When we found a location for our first business, I was so ready to get the keys and get to work on our buildout. I was so adamant that it was the perfect location, that I didn’t even care what was in our commercial lease contract. Nothing was stopping me from putting the petal to the medal on opening our doors. I was a girl on a mission. But if I’m being honest, not taking the time to dive into the nitty-gritty of our commercial lease was not a bright idea. When it came time to open our second and third location, I buckled down and reached out to my network to understand the small print and boy am I glad I did.
Leasing a commercial space is like committing to a long-term relationship. It’s exciting, nerve-wracking, and sometimes a little overwhelming. But just like any good relationship, it’s essential to take your time, evaluate your options, and make sure you’re getting the best deal possible. So, before you get down on one knee and sign on the dotted line, here are 16 crucial things I learned to consider when leasing a commercial space. Trust us, your business will thank you for taking the time to get it right!
- Length of the lease: Commercial leases are typically longer than residential leases, so it’s important to consider your business’s stability and future growth plans when deciding on the length of your lease. The longer the lease, the more negotiating power you have, but don’t over commit yourself.
- Base Rent: Base rent is almost always negotiable. You don’t want to ask for too low, especially if it is a popular space, but do attempt to negotiate here.
- Additional costs: Consider not only the base rent but also additional costs such as utilities, maintenance, and taxes when evaluating the affordability of the lease.
- Rent abatement – Rent abatement is a time period where you can occupy your space and not pay rent. It is VERY common to receive 3-5 months of rent abatement at the front of your lease to offset the face that you are building out the space and not yet generating revenue. Ask for this! (And thank me later)
- Tenant allowances: TA are payments a lessor makes to a lessee to provide the tenant with funds to prepare the rented space for its intended business use. Often a lessor will offer rent abatement OR tenant allowances, but it never hurts to ask for both. If you have an extensive build out, you will most certainly want to ask for this!
- Leasehold improvements required: Some leases require tenants to make leasehold improvements to the space. Consider the cost of these improvements and ensure they fit within your budget. These can often be negotiated, but you can’t negotiate them if you don’t know they are there, so make sure you read your lease in entirety.
- Options for renewal or expansion: Consider whether the lease includes options for renewal or expansion, in case your business needs to expand or renew the lease at the end of the term.
- Permitted use of the space: Ensure that the space is suitable for your business’s permitted use, AND future use. This is a big one. I see owners open a business and decide to grow by adding an additional product line or service only to find out they aren’t permitted to sell the product or service. This is typically due to a non-compete clause of another tenant.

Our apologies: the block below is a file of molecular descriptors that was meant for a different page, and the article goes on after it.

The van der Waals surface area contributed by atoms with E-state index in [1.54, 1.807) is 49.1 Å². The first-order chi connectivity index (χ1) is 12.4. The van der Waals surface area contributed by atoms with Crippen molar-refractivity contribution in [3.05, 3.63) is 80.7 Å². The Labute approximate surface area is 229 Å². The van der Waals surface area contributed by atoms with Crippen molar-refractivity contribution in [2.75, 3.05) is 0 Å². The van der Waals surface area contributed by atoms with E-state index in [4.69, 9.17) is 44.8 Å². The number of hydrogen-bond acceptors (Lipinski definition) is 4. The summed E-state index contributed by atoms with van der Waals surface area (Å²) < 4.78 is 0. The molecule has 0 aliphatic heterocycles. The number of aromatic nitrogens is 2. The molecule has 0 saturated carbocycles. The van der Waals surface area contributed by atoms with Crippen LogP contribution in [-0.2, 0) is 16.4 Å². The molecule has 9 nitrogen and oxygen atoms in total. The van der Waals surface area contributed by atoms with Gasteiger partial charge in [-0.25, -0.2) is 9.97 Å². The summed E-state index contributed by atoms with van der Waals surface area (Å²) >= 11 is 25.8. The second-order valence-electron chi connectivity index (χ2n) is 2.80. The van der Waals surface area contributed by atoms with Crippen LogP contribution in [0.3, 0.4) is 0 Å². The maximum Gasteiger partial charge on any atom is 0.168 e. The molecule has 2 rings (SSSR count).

- Non-Compete Clause: Speaking of non-compete clauses, it’s always a good idea to ask for one! This will ensure that your landlord will not lease a space to a potential competitor.
- Parking: Stop by your potential location at varying times to evaluate the parking sitch. If the parking lot is busy and customers don’t have anywhere to park, this could detract customers from coming in. If this is the case, you will want to ask your landlord for a dedicated parking space or two for your business.
- Natural Disasters & Pandemic Clause: If I wrote this 3 years ago, this would not be in here, but BOY did we learn this one through the COVID pandemic. You want to ask for a natural disaster and pandemic clause that safeguards you if an event occurs that is out of your control that effects the performance of your business.
- Maintenance and repairs: Understand the maintenance and repair responsibilities for both you and the landlord, and ensure they fit within your budget and capabilities.
- Insurance requirements: Ensure that you understand the insurance requirements for the space, and that you have appropriate coverage.
- Building and zoning codes: Ensure that the space meets all building and zoning codes, and that any required permits or licenses are in place.
- Landlord’s right of entry: Understand the landlord’s right of entry to the space and ensure that it is reasonable and not disruptive to your business operations.
- Termination clauses: Understand the termination clauses in the lease, including any penalties or fees associated with early termination.
My hope is that these tips can help you feel armed with the knowledge you need to make an informed decision. Remember, leasing a commercial space is a big commitment, but with the right preparation, it can be the start of something amazing for your business. So go forth, dream big, and don’t settle for anything less than the perfect space with the right terms for you. Your business deserves it, and you deserve it too!
In the beginning stages of vetting your business idea? Check out our business plan template here.